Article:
The Ruler, as you might guess, is a leader. Their priority is to bring order. The ruler is quite, but they may come across as a perfectionist. This isn’t a bad thing if they can consistently project an air of competence and can back that up. The ruler naturally wants everyone to follow their lead.
The Ruler Brand Archetype
The Ruler brand archetype is driven by its strength and power. Ruler brands build a reputation for speaking authoritatively. They aggressively utilize whatever channels are available to further this perception. That may include content marketing, or it may take the form of thought leadership or both. Ruler brands are associated with wealth and success. They’re often portrayed as masculine, but this is definitely not a requirement.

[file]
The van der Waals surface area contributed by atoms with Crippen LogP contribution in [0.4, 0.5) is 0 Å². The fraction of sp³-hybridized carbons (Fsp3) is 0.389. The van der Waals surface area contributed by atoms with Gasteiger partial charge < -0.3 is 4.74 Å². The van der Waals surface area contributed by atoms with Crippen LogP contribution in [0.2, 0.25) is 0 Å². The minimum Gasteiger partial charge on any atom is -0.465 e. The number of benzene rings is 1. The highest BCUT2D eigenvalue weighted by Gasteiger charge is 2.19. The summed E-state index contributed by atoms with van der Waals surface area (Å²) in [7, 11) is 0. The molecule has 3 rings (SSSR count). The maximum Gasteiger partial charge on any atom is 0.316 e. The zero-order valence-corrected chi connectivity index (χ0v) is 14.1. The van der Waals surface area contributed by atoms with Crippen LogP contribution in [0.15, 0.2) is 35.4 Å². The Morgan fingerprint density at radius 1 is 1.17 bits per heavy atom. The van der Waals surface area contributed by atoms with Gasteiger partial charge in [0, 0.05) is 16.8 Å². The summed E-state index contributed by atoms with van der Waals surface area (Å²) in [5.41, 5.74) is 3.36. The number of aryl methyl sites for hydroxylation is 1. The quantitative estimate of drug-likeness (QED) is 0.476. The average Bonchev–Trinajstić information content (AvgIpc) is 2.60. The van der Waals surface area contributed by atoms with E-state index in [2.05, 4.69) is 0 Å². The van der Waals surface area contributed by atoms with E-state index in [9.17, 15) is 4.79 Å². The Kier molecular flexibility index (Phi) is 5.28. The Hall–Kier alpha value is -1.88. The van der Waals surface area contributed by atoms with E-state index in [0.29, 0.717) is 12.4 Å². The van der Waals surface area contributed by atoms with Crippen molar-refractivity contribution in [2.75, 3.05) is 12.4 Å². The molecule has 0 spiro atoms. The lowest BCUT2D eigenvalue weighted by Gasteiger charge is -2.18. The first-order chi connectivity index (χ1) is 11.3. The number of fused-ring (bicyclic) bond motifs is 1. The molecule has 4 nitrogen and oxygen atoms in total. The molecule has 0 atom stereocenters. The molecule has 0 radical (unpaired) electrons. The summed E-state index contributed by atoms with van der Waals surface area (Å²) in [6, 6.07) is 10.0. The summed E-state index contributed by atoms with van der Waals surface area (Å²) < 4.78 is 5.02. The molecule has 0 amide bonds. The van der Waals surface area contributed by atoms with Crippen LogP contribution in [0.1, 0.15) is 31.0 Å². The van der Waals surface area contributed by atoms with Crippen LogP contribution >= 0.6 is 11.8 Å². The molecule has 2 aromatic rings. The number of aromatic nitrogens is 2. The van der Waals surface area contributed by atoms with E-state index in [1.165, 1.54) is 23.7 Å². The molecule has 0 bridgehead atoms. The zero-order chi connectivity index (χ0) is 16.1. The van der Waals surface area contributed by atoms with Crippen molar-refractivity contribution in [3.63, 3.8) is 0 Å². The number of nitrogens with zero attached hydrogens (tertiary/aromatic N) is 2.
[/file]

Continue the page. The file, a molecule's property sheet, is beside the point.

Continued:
They use their might to bring order to chaos, providing straightforward solutions to consumer problems. They promise their customers the ability to change their lives.
Their slogan, ‘The best or nothing,’ says it all. Few people would buy a Mercedes because of its crash test rating, gas mileage or even for the heated seats. Ultimately, people buy Mercedes because the brand is exclusive.
When you roll up in a Mercedes, the folks around you instantly have an idea of your financial status. You don’t have to say a word. That quiet projection of power is what a ruler brand is all about.
Rolex projects the impression that those who wear their watches are winners. Their ads tell stories of success and pride. Wearing a Rolex announces your status and your percieved power.
By keeping the brand exclusive and expensive, Rolex managed to attract the Ruler type of people and hence align with their archetype. This in turn gave Rolex it’s own archetypal flavor.